Utilizing Inter-professional Pre-visit Huddle and Academic Detailing to Improve Pneumococcal Vaccination Rates Among Patients 19–64 Years of Age With Increased Risk of Pneumococcal Infection

By Rebecca Shafer, MD, General Internal Medicine and Obesity Fellow; Ankita Sagar, MD, MPH, Director of Ambulatory Quality for Medicine Service Line, Assistant Professor of Medicine

Institutional Affiliation: Zucker School of Medicine at Hofstra-Northwell

Project Description

Northwell Health implemented an initiative to utilize interdisciplinary pre-visit huddle and pre-visit counseling of patients to improve pneumococcal vaccination rates among patients at increased risk of pneumococcal disease between the ages of 19–64 years.

The initiative aimed to address three of the major barriers to immunization as shown in Figure 1 below: misinformation, missed opportunity and patient engagement.1 Misinformation was targeted by using an educational webinar aimed at improving baseline understanding of evidence for clinicians, nursing staff and other members of the interdisciplinary team. In addition, the webinar addressed the efficacy of interdisciplinary huddles and motivational interviewing. The webinar was created in collaboration with the New York Chapter of American College of Physicians (ACP). The faculty of the webinar included physicians, nurse practitioners and nursing leadership, while the audience included nurses, physicians, physician assistants, nurse practitioners, fellows and students. To address missed opportunities for immunization, we implemented the use of a pre-visit huddle between nurses and clinicians within the practice. Patient engagement was addressed by using a motivation interviewing technique to ascertain a patient’s comfort with vaccination during the pre-visit counseling with nurses. Furthermore, clinicians attempted to re-engage using motivational interviewing for those patients who deferred vaccination pre-visit calls.

Figure 1



Nurses were provided a list of patients with upcoming appointments. Nurses then identified which patients qualified to receive the pneumococcal vaccination and initiated pre-visit calls. In the phone calls, nurses identified patients who: 1) previously received the vaccine, 2) deferred the vaccine or 3) were amenable to receiving the vaccine during their visit.

Subsequently, pre-visit huddle was the opportunity for nurses and clinicians to discuss the preference of each eligible patient, with special attention paid to those who were deferring vaccination.


Through the education webinar, members of the interdisciplinary team received the most recent CDC recommendations for the pneumococcal vaccine. The pre- and post-assessment surveys showed an increase in knowledge for the participants of this webinar. Additionally, compared to before the webinar, participants felt more comfortable with pneumococcal vaccine recommendations for patients, especially for those under the age of 65.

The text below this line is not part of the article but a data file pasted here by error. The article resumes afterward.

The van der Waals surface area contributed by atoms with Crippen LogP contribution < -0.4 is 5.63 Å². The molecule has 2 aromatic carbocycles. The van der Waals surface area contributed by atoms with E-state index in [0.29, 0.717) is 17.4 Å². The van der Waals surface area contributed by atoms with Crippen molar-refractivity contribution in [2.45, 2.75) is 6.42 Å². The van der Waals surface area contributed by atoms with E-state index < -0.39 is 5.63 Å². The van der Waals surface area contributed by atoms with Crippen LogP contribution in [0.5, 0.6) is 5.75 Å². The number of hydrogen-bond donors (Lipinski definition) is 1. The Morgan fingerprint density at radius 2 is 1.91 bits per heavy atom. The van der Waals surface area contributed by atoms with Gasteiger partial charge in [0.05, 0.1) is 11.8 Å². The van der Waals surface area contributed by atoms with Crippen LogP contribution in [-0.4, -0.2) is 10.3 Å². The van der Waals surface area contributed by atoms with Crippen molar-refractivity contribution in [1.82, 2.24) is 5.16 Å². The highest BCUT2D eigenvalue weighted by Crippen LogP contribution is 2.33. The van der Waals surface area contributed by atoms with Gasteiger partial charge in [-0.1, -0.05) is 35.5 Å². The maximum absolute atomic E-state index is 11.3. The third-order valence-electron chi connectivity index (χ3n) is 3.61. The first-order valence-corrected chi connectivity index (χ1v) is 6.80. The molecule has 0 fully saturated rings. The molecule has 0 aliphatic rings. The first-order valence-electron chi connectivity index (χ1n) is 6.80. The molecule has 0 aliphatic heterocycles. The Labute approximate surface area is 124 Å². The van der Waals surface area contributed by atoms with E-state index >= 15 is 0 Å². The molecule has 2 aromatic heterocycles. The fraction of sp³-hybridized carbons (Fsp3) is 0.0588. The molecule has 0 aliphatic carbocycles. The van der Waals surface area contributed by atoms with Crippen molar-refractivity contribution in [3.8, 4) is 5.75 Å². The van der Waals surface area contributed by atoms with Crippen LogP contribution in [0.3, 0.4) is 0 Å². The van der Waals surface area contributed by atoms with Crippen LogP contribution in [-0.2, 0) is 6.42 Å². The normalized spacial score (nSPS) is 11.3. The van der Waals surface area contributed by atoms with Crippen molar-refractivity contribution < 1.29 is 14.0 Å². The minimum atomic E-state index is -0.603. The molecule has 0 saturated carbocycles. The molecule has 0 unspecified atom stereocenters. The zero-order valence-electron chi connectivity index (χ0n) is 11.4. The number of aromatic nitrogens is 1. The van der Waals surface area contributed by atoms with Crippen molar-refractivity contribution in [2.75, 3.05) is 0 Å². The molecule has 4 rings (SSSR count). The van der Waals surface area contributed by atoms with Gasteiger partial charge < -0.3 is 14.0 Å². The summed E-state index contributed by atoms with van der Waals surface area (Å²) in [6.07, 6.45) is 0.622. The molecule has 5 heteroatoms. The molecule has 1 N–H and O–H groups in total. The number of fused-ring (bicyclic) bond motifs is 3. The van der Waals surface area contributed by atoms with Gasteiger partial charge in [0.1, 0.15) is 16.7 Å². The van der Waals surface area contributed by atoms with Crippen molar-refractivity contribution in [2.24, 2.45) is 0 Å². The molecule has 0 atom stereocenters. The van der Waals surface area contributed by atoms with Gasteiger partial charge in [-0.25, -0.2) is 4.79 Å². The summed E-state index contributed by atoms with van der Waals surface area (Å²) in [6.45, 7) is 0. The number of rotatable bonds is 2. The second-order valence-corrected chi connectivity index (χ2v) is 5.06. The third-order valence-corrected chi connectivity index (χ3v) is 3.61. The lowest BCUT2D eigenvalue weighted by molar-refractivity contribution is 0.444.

Through the combination of pre-visit counseling and pre-visit phone calls, this initiative increased engagement with patients. In addition, it provided at least two opportunities for patients to ask questions and discuss their concerns. This rapid-cycle quality improvement initiative resulted in a significant increase in vaccination rate in this cohort.

This initiative combined elements of provider education, pre-visit counseling and pre-visit interdisciplinary huddles as a framework for a unique approach to pre-visit planning in non-primary care specialties within internal medicine.  

We have submitted our project and findings as an abstract to the American College of Physicians and Society of General Internal Medicine annual conferences. We are currently in the process of writing a manuscript based on our lessons learned. We also plan on disseminating the educational webinar to other institutions.


The COVID-19 pandemic caused a delay in the start of this grant-funded project; therefore, the initiative took place over a limited timeframe. In addition, for purposes of social distancing, the nurses were unable to be co-located within the practice for the huddles. Lastly, we suspect that fewer patients were eligible due to loss of insurance and possibly other social determinants of health noted in volume of canceled appointments and patients who were unreachable. Nevertheless, this initiative provided an opportunity to target a cohort at risk of complex morbidities.

Lessons Learned

This quality improvement initiative incorporated a clinician education webinar, pre-visit counseling with nurses and interdisciplinary pre-visit huddles for patients at an increased risk of pneumococcal diseases. Our experience has shown that a framework for a multidisciplinary approach to pre-visit planning in non-primary care specialties within internal medicine can be utilized for other preventative efforts in the future.  


  1. Johnson DR, Nichol KL, Lipczynski K. Barriers to adult immunization. The American Journal of Medicine. 2008 Jul;121(7 Suppl 2):S28-35. DOI: 10.1016/j.amjmed.2008.05.005.
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